Television, culture and state: New forums for negotiating identity in the pacific
Varan, D. (1994) Television, culture and state: New forums for negotiating identity in the pacific. Continuum: Journal of Media & Cultural Studies, 8 (2). pp. 293-306.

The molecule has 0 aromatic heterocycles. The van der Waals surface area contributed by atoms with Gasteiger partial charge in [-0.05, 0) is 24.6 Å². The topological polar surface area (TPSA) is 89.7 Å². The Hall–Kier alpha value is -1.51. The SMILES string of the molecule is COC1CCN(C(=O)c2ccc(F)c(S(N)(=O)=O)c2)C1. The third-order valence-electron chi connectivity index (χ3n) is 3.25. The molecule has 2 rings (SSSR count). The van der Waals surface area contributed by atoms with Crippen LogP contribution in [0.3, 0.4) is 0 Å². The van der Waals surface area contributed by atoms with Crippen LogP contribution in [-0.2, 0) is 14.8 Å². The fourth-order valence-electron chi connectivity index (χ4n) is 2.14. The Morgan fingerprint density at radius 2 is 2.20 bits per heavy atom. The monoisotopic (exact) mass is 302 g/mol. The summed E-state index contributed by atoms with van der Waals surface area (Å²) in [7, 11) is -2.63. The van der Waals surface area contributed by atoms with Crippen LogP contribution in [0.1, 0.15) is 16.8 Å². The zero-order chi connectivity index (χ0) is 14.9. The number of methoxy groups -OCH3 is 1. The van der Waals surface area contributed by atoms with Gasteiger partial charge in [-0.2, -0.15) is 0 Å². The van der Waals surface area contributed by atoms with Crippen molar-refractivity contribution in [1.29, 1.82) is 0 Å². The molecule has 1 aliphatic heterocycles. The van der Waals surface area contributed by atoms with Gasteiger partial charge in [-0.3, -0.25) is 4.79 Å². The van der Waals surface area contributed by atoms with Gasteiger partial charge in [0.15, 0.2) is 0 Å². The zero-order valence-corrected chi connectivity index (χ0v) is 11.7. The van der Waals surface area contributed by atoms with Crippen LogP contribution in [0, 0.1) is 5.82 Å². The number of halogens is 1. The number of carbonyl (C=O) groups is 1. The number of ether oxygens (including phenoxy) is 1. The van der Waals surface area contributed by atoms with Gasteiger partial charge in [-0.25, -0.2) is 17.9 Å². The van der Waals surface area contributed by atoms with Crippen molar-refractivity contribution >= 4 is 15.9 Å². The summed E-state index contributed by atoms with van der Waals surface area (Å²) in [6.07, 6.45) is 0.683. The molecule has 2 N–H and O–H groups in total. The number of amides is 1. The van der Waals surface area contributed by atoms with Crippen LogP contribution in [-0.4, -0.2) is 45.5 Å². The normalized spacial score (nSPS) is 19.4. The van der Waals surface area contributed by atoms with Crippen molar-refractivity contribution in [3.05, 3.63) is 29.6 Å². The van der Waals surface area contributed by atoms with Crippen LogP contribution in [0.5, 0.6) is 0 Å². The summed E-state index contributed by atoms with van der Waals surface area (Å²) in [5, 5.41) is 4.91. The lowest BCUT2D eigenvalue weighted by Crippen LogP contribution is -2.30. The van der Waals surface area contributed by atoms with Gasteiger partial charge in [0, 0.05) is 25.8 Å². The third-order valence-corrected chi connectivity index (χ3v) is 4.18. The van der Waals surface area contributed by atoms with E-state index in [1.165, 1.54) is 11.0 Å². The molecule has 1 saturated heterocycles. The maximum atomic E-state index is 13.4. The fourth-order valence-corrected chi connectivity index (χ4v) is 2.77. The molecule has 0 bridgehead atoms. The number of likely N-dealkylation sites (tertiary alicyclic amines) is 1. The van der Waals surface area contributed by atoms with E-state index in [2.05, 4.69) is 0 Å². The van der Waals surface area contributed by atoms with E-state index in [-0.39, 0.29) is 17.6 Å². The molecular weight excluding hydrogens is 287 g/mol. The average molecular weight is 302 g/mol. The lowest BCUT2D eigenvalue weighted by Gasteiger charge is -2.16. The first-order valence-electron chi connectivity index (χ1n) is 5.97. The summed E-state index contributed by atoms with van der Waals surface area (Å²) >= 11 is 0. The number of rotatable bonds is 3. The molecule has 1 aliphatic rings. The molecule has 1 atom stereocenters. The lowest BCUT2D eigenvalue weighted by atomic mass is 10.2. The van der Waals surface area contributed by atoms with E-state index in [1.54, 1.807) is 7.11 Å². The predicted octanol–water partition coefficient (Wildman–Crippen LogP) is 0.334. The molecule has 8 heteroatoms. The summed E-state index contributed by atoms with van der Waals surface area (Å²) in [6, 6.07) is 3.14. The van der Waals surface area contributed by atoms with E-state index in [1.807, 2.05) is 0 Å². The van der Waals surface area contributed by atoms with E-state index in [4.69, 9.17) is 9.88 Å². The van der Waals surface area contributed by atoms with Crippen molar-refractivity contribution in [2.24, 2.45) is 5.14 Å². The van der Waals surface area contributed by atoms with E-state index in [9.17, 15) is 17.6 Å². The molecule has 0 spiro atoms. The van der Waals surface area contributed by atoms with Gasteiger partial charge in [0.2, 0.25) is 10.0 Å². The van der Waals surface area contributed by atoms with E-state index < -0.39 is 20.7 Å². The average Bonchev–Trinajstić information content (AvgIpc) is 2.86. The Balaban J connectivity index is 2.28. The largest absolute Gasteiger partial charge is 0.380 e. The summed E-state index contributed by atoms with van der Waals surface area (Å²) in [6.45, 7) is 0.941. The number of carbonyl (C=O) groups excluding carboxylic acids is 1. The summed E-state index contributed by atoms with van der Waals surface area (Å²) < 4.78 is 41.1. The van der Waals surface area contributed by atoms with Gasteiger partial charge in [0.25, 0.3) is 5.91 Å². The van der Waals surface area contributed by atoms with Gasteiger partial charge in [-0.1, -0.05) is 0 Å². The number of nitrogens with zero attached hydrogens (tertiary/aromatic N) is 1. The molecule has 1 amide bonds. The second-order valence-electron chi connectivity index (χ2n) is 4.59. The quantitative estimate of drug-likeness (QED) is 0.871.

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For over two decades many societies throughout the Pacific resisted the introduction of broadcast television fearing its negative cultural influences. Such fears were often prompted by the experience of American and French territories where television was introduced in the mid-1960s. To some, the advent of television in these territories was seen as a new tool of colonialism - a tool intended to assimilate islanders to American and French values and lifestyles. To others, television represented an icon of the modern world - one which threatened to challenge the very foundation of the traditional social structures by introducing new beliefs and modern values. As a result of such fears, most Pacific island states lacking television actively resisted its introduction throughout the 1970s and 1980s.
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